In addition to the internal review conducted on the mirror trading scheme, Deutsche Bank also reportedly conducted an internal review of the personal accounts of President Trump and his family members, several of whom serve as official advisors to the President. Press reports citing unnamed sources indicate that this review was done to determine if loans made to him were backed by guarantees from the Russian Government, or were in any way connected to Russia, as they were made in “highly unusual circumstances.”[5] At a time when nearly all other financial institutions refused to lend to Trump after his businesses repeatedly declared bankruptcy, Deutsche Bank continued to do so–even after the President sued the Bank and defaulted on a prior loan from the Bank —to the point where his companies now owe your institution an estimated $340 million.[6] Press reports indicate that Deutsche Bank is reluctant to share any information related to its investigation including what prompted the internal review, who had undertaken it, or what its findings had been. Only with full disclosure can the American public determine the extent of the President’s financial ties to Russia and any impact such ties may have on his policy decisions.

Deutsche Bank’s pattern of involvement in money laundering schemes with primarily Russian participation, its unconventional relationship with the President, and its repeated violations of U.S. banking laws, all raise serious questions about whether the Bank’s reported reviews of the trading scheme and Trump’s financial ties to Russia were completely thorough.

In furtherance of this Committee’s oversight responsibilities and in the interest of the public’s right to understand the extent of the President’s financial entanglements with Russia, please:

  1. Publicly affirm that the Bank has completed a thorough and rigorous review of both the 2011 Russian mirror trading scheme as well as of President Trump’s accounts and those of his family members;
  2. Provide the Committee with copies of any document, record, memo, correspondence, or other communication related to the 2011 Russian mirror trading scheme, including:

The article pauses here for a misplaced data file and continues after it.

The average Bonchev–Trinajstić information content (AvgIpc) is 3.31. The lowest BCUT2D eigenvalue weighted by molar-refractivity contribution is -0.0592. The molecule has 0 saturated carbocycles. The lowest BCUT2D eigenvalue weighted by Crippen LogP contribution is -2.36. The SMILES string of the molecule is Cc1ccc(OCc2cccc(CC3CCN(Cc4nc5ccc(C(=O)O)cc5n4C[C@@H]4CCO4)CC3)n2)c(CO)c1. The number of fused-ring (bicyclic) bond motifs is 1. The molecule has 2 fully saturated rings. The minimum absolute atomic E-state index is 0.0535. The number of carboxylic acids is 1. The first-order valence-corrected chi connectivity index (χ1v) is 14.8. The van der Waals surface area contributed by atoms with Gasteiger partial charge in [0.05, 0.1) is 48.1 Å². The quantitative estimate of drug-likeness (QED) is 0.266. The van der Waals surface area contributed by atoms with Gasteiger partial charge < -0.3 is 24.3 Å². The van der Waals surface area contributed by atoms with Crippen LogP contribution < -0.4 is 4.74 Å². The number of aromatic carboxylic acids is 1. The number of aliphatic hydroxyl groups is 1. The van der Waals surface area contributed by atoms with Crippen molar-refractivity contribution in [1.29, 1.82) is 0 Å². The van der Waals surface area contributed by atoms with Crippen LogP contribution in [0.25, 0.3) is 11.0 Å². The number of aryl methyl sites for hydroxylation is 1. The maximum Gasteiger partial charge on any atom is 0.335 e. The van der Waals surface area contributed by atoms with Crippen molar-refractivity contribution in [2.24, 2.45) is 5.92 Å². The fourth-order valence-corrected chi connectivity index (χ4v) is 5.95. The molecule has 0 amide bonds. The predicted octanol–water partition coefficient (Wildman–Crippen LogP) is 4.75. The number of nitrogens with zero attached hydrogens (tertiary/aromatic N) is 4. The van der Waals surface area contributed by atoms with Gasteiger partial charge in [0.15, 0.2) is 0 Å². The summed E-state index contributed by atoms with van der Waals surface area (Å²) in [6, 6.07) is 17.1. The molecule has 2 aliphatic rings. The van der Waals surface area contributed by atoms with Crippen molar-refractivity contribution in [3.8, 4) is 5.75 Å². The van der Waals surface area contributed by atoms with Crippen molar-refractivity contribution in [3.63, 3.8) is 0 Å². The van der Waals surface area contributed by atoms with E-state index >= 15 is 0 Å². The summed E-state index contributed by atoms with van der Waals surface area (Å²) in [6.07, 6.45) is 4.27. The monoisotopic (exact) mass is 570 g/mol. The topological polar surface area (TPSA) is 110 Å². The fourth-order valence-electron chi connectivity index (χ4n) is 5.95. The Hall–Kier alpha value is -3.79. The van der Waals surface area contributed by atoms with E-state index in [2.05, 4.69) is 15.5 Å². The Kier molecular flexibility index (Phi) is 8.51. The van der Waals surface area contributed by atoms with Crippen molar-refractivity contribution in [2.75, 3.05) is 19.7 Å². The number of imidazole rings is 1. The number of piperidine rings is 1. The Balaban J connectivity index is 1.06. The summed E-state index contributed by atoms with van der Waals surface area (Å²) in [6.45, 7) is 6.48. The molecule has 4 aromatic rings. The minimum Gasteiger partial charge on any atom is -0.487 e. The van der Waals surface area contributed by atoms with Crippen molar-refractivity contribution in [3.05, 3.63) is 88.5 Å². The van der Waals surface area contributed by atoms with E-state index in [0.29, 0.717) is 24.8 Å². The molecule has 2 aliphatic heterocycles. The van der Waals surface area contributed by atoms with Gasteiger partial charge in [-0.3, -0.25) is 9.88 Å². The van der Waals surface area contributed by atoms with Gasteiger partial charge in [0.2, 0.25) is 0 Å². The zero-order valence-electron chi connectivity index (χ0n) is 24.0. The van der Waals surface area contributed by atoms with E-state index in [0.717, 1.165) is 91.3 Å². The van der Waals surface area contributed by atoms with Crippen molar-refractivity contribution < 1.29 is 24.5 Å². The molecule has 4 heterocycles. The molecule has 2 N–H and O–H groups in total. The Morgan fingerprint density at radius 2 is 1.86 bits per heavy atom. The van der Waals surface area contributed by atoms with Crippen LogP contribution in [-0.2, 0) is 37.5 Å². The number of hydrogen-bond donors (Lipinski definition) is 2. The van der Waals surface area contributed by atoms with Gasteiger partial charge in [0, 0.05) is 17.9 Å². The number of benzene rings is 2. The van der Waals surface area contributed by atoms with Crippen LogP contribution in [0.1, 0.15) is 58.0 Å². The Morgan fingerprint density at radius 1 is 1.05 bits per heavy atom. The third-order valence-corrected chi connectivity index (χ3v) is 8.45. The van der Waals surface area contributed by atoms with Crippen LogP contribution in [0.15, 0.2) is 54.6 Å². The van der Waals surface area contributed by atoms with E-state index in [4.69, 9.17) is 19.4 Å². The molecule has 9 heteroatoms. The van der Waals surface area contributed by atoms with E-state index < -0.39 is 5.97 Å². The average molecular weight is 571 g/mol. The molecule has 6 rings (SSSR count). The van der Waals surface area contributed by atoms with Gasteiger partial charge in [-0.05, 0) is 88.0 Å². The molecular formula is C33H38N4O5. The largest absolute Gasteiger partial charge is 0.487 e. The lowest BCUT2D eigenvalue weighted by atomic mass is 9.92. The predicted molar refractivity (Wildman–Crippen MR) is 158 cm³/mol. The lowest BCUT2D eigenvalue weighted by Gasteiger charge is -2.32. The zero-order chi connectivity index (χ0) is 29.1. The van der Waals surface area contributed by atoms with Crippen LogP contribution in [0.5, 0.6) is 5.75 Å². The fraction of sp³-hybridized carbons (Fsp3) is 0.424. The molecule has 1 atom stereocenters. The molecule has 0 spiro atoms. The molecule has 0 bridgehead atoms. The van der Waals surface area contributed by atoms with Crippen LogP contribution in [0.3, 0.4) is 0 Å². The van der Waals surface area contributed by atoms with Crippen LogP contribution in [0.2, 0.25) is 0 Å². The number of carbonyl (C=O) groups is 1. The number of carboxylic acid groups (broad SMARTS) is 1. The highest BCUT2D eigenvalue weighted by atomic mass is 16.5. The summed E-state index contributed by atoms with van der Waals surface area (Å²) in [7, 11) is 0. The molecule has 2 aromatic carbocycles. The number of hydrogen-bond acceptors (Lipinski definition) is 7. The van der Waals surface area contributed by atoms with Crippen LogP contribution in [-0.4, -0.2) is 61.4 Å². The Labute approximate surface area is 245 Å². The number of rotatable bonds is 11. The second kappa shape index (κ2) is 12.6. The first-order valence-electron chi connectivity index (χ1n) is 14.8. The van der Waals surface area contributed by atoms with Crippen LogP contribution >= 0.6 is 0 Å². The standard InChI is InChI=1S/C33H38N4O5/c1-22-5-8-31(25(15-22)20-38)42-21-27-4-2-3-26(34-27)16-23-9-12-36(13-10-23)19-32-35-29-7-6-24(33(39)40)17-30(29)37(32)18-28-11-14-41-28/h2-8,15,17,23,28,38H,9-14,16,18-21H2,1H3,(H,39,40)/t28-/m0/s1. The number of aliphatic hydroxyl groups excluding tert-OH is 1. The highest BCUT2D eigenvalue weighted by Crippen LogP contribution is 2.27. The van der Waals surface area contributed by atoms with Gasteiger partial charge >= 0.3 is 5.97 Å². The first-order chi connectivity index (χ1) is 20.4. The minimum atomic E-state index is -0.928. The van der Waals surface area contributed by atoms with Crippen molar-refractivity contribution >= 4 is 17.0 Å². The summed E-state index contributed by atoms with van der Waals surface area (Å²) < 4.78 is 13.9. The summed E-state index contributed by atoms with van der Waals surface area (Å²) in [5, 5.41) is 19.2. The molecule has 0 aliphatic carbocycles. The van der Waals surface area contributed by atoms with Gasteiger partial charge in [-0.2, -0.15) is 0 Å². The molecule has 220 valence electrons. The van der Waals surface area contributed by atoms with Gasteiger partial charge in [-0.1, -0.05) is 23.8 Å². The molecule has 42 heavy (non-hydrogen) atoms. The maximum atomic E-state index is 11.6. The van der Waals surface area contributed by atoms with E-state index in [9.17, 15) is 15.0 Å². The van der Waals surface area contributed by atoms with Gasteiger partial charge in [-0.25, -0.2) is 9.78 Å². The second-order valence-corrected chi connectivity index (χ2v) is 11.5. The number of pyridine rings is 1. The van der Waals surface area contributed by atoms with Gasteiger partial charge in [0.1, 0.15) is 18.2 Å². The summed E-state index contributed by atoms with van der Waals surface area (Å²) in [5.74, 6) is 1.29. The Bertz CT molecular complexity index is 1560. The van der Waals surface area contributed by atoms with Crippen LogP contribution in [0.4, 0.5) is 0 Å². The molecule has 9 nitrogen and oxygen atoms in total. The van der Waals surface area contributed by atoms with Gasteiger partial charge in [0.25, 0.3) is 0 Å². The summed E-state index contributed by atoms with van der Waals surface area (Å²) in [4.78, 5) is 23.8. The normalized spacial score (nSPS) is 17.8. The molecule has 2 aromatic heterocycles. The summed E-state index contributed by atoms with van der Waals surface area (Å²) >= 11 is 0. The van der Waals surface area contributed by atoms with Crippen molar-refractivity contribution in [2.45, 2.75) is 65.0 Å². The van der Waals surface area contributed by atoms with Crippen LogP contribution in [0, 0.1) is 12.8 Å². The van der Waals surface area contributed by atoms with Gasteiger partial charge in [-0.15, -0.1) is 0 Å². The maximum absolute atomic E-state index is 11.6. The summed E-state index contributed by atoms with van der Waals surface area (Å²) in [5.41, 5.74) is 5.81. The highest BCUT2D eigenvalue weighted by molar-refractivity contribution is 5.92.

a. The scope, purpose, findings, and conclusions of the Bank’s internal review;
    b. The names of all individuals and entities who participated in and benefited from the 2011 scheme, including but not limited to, individuals who are either subject to U.S. sanctions or are politically exposed persons as defined by guidance issued by the Federal Financial Institutions Examination Council;
    c. The origin, ultimate destination, and any beneficiaries of the funds transferred from Russia;
    d. The extent to which any party who participated in, or benefited from, the 2011 scheme continue to maintain accounts or a relationship with Deutsche Bank;
    e. The procedures your firm has in place, at account opening and on an ongoing basis, to manage the risks associated with customers connected to individuals known to be at high-risk for engaging in bribery, corruption, and money laundering;
    f. A list of employees within Deutsche Bank found to be involved in facilitating the 2011 scheme and the actions taken by Deutsche Bank to hold such individuals accountable; and
    g. The Bank’s analysis of any connections between the 2011 scheme and the broader scheme known as “The Global Laundromat,” “The Russian Laundromat,” or “The Moldovan Scheme,” including the involvement of Deutsche Bank employees and customers.
  3. Provide the Committee with copies of any document, record, memo, correspondence, or other communication related to the internal review of the personal accounts of the President and his family, including:
    a. A discussion of the scope, purpose, findings and conclusions of the review;
    b. All communications and documentation relating to the underwriting of each loan made to President Trump and his immediate family members, including all assets and guarantees used to collateralize such loans;
    c. The timeframe when Deutsche Bank determined that Trump was a politically exposed person; and
    d. All due diligence conducted by the Bank required by the Bank Secrecy Act regarding Trump’s potential ties to senior Russian political leaders, oligarchs, and organized crime leaders, as well as potential violations of U.S. sanctions and anti-bribery statutes.
  4. Appoint an independent auditor to verify the results of the review of the personal accounts of the President and his family and disclose the results of the auditor’s findings to the Committee as soon as reasonably practicable.
If you have any questions regarding the scope of this request or the format of your response, please contact Jennifer Read or Kirk Schwarzbach of Committee staff at 202-225-4247. Please respond to this letter and provide the requested documentation no later than June 2, 2017.